familiar with his work? His whole shtick is about how we have used up about half of our fossil fuel, and that when we start down that downward slope (when supply does not meet demand for the first time) things will really begin to change. The concept is known as Peak Oil. Forgive me if you are up on this, but if it's true, it throws a wrench in everything, globalization, empire, etc. If you haven't read it, I think you might really find it compelling. Have you? I'd love to hear your thoughts, and thanks again for your hard work on our very sad state of affairs. Thanks, Doug Carhart, Santa Rosa, CA

8:06 PM  
Anonymous Anonymous said...

Dear Mr. Berman,

After reading the Reenchantment of the world in college I was inspired to find something to help change the predominate Cartesian paradigm. My search had led me to permaculture, a sustainable design system for human habitat and recently I have completed a permaculture certification course.

Do you think permaculture and ecovillages have the potential to be a significant role in the development of a better future?

thank you,

11:44 PM  
Blogger Morris Berman said...

Dear Casey:

I honestly don't know; but in the spirit of the "monastic option" outlined in the Twilight book, I'd say: better to do it than not to do it. We can never be sure where the things we undertake in a positive direction are going to wind up.


4:59 PM  
Anonymous Anonymous said...

I have been reading "Reenchantment" for the past week or so and find it totally exciting, even though "dark". Ten years ago, a friend gave it to my husband, a Ph.D. physicist who worked his whole life for DuPont, and who has had insomnia for almost his entire adult life. He has never read it.

What excites me about your book is its connection to mine. For 20 years, I worked on a personal book I called "Coming to My Rescue" and just last summer, after many, many rejections, published it online myself.

For most of those 20 years, I did not know what I was doing, what the larger message of the book was; I was just trying to rescue myself. But now that it is OUT, I am hearing from people that, because they see it as honest, they find it "comforting" and even "healing", even though others call it "too dark."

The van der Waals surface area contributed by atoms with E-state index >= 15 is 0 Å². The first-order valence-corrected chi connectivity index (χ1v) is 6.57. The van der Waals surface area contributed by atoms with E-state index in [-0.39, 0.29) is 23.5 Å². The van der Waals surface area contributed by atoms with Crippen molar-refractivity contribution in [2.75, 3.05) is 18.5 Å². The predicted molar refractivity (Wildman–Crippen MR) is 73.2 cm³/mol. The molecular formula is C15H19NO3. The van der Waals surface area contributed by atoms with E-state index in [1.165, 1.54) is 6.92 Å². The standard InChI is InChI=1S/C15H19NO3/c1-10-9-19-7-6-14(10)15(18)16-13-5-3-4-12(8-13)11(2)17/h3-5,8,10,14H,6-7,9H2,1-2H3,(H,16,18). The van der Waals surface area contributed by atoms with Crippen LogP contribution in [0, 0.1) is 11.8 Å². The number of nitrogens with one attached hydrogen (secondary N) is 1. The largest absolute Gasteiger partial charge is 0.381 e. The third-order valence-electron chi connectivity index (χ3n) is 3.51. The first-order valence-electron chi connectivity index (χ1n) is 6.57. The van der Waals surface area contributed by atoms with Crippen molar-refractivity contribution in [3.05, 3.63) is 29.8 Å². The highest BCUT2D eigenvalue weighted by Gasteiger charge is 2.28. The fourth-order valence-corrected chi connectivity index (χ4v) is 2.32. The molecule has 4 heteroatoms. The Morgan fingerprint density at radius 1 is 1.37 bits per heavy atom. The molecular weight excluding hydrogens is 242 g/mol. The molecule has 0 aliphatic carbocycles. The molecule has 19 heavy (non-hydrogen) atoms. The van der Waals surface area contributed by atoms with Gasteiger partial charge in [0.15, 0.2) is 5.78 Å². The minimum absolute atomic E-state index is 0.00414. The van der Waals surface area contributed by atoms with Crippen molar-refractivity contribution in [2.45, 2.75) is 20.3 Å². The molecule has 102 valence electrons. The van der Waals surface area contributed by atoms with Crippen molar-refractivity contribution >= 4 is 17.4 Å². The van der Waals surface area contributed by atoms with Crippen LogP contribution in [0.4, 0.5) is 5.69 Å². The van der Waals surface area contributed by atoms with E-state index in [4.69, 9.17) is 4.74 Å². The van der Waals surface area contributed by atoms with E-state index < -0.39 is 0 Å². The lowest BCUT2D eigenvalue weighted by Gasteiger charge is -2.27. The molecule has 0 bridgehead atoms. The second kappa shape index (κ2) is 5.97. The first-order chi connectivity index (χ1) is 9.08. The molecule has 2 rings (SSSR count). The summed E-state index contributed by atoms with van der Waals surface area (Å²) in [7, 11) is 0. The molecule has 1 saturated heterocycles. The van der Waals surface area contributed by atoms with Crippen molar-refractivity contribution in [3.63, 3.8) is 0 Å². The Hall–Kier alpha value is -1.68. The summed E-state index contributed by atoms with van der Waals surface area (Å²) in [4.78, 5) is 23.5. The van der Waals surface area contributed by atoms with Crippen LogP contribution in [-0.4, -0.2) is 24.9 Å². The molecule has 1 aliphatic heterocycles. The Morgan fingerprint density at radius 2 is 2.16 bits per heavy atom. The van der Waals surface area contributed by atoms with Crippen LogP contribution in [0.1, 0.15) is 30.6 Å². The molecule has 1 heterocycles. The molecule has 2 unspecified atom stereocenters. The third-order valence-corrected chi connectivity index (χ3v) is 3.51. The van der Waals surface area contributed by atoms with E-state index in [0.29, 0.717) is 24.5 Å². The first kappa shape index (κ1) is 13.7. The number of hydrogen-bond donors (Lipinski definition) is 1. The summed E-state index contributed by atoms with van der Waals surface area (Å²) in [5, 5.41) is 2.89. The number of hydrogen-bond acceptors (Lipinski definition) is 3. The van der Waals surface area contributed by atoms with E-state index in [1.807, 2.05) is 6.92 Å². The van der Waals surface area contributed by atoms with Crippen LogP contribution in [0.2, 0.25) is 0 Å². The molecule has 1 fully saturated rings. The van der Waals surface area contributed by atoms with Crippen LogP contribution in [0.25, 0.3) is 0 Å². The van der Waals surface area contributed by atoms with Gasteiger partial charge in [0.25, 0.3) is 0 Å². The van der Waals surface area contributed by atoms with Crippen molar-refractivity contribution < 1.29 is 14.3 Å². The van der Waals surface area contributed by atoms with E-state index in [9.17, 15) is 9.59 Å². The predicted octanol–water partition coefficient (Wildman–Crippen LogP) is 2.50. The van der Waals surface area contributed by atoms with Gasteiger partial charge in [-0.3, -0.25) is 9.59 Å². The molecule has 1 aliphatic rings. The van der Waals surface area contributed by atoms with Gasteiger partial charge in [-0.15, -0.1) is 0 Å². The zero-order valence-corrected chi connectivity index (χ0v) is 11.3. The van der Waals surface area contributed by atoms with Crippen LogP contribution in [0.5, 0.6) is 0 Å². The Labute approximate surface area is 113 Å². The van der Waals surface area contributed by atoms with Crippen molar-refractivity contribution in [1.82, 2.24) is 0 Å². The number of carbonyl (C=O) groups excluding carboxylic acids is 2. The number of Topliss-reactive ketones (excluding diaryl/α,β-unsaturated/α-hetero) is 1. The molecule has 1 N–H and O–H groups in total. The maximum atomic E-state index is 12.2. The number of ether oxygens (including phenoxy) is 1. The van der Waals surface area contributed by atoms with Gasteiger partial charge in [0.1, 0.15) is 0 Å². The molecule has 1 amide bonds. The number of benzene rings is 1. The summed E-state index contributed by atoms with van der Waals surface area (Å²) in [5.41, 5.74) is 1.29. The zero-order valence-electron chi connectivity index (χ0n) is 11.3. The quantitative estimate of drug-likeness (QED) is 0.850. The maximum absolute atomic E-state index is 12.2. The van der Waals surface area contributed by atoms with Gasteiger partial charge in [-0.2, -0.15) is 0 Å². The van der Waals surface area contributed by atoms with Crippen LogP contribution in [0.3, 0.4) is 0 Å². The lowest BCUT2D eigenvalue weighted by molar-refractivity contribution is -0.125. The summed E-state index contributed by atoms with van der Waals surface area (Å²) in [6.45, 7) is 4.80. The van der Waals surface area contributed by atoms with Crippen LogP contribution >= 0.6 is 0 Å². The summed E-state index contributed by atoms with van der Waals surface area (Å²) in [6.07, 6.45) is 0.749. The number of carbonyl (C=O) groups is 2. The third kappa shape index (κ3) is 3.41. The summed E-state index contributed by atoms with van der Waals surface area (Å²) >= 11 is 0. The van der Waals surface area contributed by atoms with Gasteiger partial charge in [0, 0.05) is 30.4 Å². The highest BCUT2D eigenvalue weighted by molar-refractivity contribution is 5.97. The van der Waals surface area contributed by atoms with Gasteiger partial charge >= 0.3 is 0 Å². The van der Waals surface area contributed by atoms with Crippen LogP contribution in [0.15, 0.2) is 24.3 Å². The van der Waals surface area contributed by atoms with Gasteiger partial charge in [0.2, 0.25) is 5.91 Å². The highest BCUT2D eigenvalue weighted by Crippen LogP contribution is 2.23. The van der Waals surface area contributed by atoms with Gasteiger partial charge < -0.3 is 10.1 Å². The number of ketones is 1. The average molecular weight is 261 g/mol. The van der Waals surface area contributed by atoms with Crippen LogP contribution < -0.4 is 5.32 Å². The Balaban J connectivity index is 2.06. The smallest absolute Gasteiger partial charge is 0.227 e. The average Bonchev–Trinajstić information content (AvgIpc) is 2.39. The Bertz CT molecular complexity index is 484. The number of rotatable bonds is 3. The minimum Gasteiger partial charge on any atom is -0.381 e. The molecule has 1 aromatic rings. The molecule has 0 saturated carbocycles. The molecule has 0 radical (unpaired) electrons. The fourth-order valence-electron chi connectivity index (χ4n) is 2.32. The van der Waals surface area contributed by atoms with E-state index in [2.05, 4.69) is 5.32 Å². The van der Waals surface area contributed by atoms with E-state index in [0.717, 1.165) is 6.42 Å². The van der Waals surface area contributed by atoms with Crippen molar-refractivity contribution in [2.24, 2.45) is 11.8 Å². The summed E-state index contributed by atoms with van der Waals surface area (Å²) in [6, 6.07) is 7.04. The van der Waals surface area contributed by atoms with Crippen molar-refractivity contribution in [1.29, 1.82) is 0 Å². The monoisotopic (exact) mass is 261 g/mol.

But I think that in my groping way, writing episode after episode of a woman's struggles with passivity, (being "too little" is how she defines it"), and how she came to be so-defined, resonates with many, many people of all ages and both sexes.

I feel the connection with your work because, in a culture where Oprah is queen, where careers are the road to "success" (and the hoped-for pot of gold), there is an either/or quality to those "successes" and the struggles experienced by the ones who cannot make themselves "make it", with the result that there are untold millions of folks who feel they don't belong, are not worthy, etc., etc., which only reinforces their passivity.

Thank you for all your insights.

9:10 PM  
Blogger Morris Berman said...

Dear J:

And thank you for yours. There are a lot of things that depress me about a culture in which someone like Oprah is seen as talented or cutting-edge, but a big one is that if you reinforce the #1 pillar of the US psyche--that we are 1st and foremost individuals and should be able to make it on our own (what Oprah sadly calls "empowerment")--you get lionized by the American public. No one gets lionized for saying that there is something very screwed up with the culture of extreme individualism, one in which there is no social safety net and in which the definition of success--embodied in the Oprah world of money and celebrity--may actually be sick. And of course, the down side of not "making it" is that those who don't, in Oprah's value system, are "victims"